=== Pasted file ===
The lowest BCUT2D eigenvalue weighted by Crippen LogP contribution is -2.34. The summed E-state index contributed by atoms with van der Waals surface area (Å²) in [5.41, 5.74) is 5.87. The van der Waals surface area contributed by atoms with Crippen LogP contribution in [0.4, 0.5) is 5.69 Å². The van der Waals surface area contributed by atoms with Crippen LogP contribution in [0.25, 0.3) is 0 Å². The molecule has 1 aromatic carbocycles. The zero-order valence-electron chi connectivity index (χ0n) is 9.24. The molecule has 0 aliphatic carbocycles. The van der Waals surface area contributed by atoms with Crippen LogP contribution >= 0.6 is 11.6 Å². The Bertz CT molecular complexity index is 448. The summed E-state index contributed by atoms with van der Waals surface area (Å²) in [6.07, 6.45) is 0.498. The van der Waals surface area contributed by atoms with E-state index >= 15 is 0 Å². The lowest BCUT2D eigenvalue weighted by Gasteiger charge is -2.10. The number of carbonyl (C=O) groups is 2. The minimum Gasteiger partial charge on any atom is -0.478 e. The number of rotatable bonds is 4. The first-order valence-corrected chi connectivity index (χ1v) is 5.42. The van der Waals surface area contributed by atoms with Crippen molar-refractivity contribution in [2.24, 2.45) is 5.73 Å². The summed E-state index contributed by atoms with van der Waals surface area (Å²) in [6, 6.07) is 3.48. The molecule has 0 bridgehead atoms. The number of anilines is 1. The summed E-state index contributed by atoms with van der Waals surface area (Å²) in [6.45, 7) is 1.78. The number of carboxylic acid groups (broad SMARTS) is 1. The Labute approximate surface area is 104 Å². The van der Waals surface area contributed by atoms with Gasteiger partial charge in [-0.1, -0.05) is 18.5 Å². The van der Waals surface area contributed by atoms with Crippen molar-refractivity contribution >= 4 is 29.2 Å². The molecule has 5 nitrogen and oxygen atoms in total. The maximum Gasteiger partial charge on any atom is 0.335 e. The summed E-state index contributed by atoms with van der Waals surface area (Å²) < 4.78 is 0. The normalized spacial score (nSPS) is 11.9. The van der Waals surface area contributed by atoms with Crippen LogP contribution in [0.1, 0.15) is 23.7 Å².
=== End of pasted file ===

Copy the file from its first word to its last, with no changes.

The lowest BCUT2D eigenvalue weighted by Crippen LogP contribution is -2.34. The summed E-state index contributed by atoms with van der Waals surface area (Å²) in [5.41, 5.74) is 5.87. The van der Waals surface area contributed by atoms with Crippen LogP contribution in [0.4, 0.5) is 5.69 Å². The van der Waals surface area contributed by atoms with Crippen LogP contribution in [0.25, 0.3) is 0 Å². The molecule has 1 aromatic carbocycles. The zero-order valence-electron chi connectivity index (χ0n) is 9.24. The molecule has 0 aliphatic carbocycles. The van der Waals surface area contributed by atoms with Crippen LogP contribution >= 0.6 is 11.6 Å². The Bertz CT molecular complexity index is 448. The summed E-state index contributed by atoms with van der Waals surface area (Å²) in [6.07, 6.45) is 0.498. The van der Waals surface area contributed by atoms with E-state index >= 15 is 0 Å². The lowest BCUT2D eigenvalue weighted by Gasteiger charge is -2.10. The number of carbonyl (C=O) groups is 2. The minimum Gasteiger partial charge on any atom is -0.478 e. The number of rotatable bonds is 4. The first-order valence-corrected chi connectivity index (χ1v) is 5.42. The van der Waals surface area contributed by atoms with Crippen molar-refractivity contribution in [2.24, 2.45) is 5.73 Å². The summed E-state index contributed by atoms with van der Waals surface area (Å²) in [6, 6.07) is 3.48. The molecule has 0 bridgehead atoms. The number of anilines is 1. The summed E-state index contributed by atoms with van der Waals surface area (Å²) in [6.45, 7) is 1.78. The number of carboxylic acid groups (broad SMARTS) is 1. The Labute approximate surface area is 104 Å². The van der Waals surface area contributed by atoms with Gasteiger partial charge in [-0.1, -0.05) is 18.5 Å². The van der Waals surface area contributed by atoms with Crippen molar-refractivity contribution >= 4 is 29.2 Å². The molecule has 5 nitrogen and oxygen atoms in total. The maximum Gasteiger partial charge on any atom is 0.335 e. The summed E-state index contributed by atoms with van der Waals surface area (Å²) < 4.78 is 0. The normalized spacial score (nSPS) is 11.9. The van der Waals surface area contributed by atoms with Crippen LogP contribution in [0.1, 0.15) is 23.7 Å².